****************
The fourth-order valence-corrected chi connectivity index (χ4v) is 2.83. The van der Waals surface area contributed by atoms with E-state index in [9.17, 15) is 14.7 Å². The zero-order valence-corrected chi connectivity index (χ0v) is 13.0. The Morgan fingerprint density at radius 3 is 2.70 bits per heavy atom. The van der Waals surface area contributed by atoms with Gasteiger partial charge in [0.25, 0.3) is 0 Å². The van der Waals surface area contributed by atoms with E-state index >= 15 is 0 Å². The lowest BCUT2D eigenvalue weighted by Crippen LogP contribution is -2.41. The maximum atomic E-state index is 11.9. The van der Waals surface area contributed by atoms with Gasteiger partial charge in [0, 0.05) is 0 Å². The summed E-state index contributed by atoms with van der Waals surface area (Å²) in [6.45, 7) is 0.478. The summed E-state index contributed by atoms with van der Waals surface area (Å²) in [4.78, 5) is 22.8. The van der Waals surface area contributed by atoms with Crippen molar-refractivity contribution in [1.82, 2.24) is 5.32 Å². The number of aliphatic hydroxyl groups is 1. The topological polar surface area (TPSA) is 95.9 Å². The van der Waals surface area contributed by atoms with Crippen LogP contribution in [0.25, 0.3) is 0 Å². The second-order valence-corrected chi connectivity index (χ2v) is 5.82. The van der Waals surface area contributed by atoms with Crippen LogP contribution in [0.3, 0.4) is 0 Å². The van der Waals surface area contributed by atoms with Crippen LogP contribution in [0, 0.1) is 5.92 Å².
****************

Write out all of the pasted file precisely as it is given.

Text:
The fourth-order valence-corrected chi connectivity index (χ4v) is 2.83. The van der Waals surface area contributed by atoms with E-state index in [9.17, 15) is 14.7 Å². The zero-order valence-corrected chi connectivity index (χ0v) is 13.0. The Morgan fingerprint density at radius 3 is 2.70 bits per heavy atom. The van der Waals surface area contributed by atoms with Gasteiger partial charge in [0.25, 0.3) is 0 Å². The van der Waals surface area contributed by atoms with E-state index >= 15 is 0 Å². The lowest BCUT2D eigenvalue weighted by Crippen LogP contribution is -2.41. The maximum atomic E-state index is 11.9. The van der Waals surface area contributed by atoms with Gasteiger partial charge in [0, 0.05) is 0 Å². The summed E-state index contributed by atoms with van der Waals surface area (Å²) in [6.45, 7) is 0.478. The summed E-state index contributed by atoms with van der Waals surface area (Å²) in [4.78, 5) is 22.8. The van der Waals surface area contributed by atoms with Crippen molar-refractivity contribution in [1.82, 2.24) is 5.32 Å². The number of aliphatic hydroxyl groups is 1. The topological polar surface area (TPSA) is 95.9 Å². The van der Waals surface area contributed by atoms with Crippen LogP contribution in [0.25, 0.3) is 0 Å². The second-order valence-corrected chi connectivity index (χ2v) is 5.82. The van der Waals surface area contributed by atoms with Crippen LogP contribution in [0.3, 0.4) is 0 Å². The van der Waals surface area contributed by atoms with Crippen LogP contribution in [0, 0.1) is 5.92 Å².